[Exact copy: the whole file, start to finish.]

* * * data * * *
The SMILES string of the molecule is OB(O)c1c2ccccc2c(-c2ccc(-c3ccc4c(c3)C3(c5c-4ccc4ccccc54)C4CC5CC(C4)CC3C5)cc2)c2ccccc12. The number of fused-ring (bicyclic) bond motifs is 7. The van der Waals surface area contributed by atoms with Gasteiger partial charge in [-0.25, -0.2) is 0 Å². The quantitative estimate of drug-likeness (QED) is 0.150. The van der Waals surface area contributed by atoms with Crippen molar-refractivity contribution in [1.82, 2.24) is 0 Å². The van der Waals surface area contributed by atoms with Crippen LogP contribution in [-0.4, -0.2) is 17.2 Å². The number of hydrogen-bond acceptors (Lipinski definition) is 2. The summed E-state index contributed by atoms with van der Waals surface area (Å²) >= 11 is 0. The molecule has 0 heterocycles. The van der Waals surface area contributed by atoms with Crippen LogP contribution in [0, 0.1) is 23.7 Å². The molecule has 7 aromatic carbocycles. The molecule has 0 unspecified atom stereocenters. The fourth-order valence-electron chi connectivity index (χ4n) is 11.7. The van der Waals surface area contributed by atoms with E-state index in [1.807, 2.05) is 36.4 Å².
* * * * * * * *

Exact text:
The SMILES string of the molecule is OB(O)c1c2ccccc2c(-c2ccc(-c3ccc4c(c3)C3(c5c-4ccc4ccccc54)C4CC5CC(C4)CC3C5)cc2)c2ccccc12. The number of fused-ring (bicyclic) bond motifs is 7. The van der Waals surface area contributed by atoms with Gasteiger partial charge in [-0.25, -0.2) is 0 Å². The quantitative estimate of drug-likeness (QED) is 0.150. The van der Waals surface area contributed by atoms with Crippen molar-refractivity contribution in [1.82, 2.24) is 0 Å². The van der Waals surface area contributed by atoms with Crippen LogP contribution in [-0.4, -0.2) is 17.2 Å². The number of hydrogen-bond acceptors (Lipinski definition) is 2. The summed E-state index contributed by atoms with van der Waals surface area (Å²) >= 11 is 0. The molecule has 0 heterocycles. The van der Waals surface area contributed by atoms with Crippen LogP contribution in [0, 0.1) is 23.7 Å². The molecule has 7 aromatic carbocycles. The molecule has 0 unspecified atom stereocenters. The fourth-order valence-electron chi connectivity index (χ4n) is 11.7. The van der Waals surface area contributed by atoms with E-state index in [1.807, 2.05) is 36.4 Å².